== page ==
Lou Bloom (Jake Gyllenhaal) is a petty criminal who has a lot of business acumen and is extremely driven, but hasn’t found a place for his skills yet. This is when he discovers the profession of Nightcrawling, where individuals film crime scenes and then sell them on to new channels. He finds not only does he enjoy this, but he is actually rather good at it.

Ok, I wasn’t quite sure what to expect with this film. To be honest when I first saw the title I immediately thought it was a superhero film (like with whiplash), but then I heard a little more about it, and I thought I would be in for a good standard thriller that was solid but nothing special. Good lord, how wrong I was. This really is something special.

So Nightcrawler is essentially a sort of social commentary or satire on the kind of grotesque nature of news. It’s set in a world that is a little bit less morally sound than our own, or rather one we hope is less morally sound than our own. This is a world in which new channels seek the bloodiest and the most disturbing footage in order to get higher ratings, and freelance camera crews (or Nightcrawlers) attempt sometimes to beat the police to crime scenes in order to get more gruesome and disturbing footage. Jake Gyllenhaal’s character finds he is very good at this due to his complete lack in moral screen.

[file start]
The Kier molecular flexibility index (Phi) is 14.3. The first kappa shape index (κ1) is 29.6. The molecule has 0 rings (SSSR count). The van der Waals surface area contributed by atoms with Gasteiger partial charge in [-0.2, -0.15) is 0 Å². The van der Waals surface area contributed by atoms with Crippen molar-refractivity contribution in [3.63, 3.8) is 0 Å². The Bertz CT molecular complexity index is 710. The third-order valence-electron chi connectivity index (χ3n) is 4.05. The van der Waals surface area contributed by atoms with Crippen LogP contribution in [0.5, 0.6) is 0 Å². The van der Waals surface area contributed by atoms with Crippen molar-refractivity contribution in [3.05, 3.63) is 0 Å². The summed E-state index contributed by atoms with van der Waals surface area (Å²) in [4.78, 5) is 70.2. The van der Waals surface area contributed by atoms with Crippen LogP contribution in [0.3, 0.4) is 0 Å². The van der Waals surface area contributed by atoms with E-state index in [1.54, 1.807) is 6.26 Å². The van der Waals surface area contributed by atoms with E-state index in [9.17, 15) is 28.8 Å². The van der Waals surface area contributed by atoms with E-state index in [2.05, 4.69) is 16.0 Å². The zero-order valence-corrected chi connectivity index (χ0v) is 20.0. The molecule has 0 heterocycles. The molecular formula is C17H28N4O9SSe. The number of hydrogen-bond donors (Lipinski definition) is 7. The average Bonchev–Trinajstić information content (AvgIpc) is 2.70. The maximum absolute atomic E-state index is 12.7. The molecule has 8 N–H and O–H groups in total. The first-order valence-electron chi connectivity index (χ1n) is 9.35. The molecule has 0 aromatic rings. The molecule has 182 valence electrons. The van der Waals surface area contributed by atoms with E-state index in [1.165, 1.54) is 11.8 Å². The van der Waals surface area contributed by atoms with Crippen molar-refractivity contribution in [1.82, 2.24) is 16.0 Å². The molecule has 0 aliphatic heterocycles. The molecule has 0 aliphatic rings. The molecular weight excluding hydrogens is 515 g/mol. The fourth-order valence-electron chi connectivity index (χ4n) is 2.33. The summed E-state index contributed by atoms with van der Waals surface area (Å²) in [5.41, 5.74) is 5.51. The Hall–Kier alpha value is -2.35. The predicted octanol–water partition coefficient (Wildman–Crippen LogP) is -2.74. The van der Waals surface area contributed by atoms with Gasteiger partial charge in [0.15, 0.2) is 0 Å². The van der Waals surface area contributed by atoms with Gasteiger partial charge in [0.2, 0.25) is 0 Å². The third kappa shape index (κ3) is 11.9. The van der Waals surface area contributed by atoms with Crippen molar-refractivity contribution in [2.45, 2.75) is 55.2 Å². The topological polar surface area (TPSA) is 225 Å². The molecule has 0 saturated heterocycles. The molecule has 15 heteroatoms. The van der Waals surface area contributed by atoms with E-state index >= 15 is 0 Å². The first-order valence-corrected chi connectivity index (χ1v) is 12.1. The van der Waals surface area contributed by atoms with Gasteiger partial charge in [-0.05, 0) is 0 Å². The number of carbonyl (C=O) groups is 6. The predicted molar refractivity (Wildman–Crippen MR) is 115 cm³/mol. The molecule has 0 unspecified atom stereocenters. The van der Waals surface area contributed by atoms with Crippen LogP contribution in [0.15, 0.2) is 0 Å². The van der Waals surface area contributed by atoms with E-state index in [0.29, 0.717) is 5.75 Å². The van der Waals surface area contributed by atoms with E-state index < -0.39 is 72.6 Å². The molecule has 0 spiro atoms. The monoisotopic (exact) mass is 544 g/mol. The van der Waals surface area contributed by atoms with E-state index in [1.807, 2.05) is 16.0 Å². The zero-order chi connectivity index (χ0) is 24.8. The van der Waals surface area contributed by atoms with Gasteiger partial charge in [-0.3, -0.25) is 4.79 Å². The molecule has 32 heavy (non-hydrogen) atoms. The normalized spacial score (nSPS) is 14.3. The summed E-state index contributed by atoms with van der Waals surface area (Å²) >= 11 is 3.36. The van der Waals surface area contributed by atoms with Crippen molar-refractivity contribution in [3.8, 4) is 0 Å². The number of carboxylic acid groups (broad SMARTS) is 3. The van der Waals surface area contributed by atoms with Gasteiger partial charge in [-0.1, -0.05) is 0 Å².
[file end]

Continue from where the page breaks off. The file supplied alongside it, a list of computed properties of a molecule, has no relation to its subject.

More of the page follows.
Jake Gyllenhaal is absolutely sensational here. His character is this odd mix of weird social ineptitude which would suggest that he doesn’t understand how people work, and also a strange charming streak that allows him to barter and negotiate with surprising levels of success. Jake Gyllenhaal manages to combine these two characteristics beautifully well, and while on paper the things he is doing should turn you completely off from his character, I mean he is the most ruthless and completely unhinged character I have ever seen, but Gyllenhaal’s performance manages against all the odds to keep you interested in him and actually care about him. I have never before seen a character like Lou Bloom.

Elsewhere In the movie there are very strong performances, Riz Ahmed has the role that keeps the film in the worrying realm of near realism. I think without Ahmed you could pass the film off as a complete fantasy, but his character is so real it makes it all a bit close to the bone. And I love that about this film. Rene Russo and Bill Paxton are other standouts.

Overall, this is an absolutely incredible piece of film. Not only does it excel as a social commentary on the fundamentally grotesque nature of news, but even as just a thriller it is absolutely brilliant. There are genuinely gasp worthy moments, and one scene in particular right at the end which will have you right on the edge of your seat. I loved this movie.



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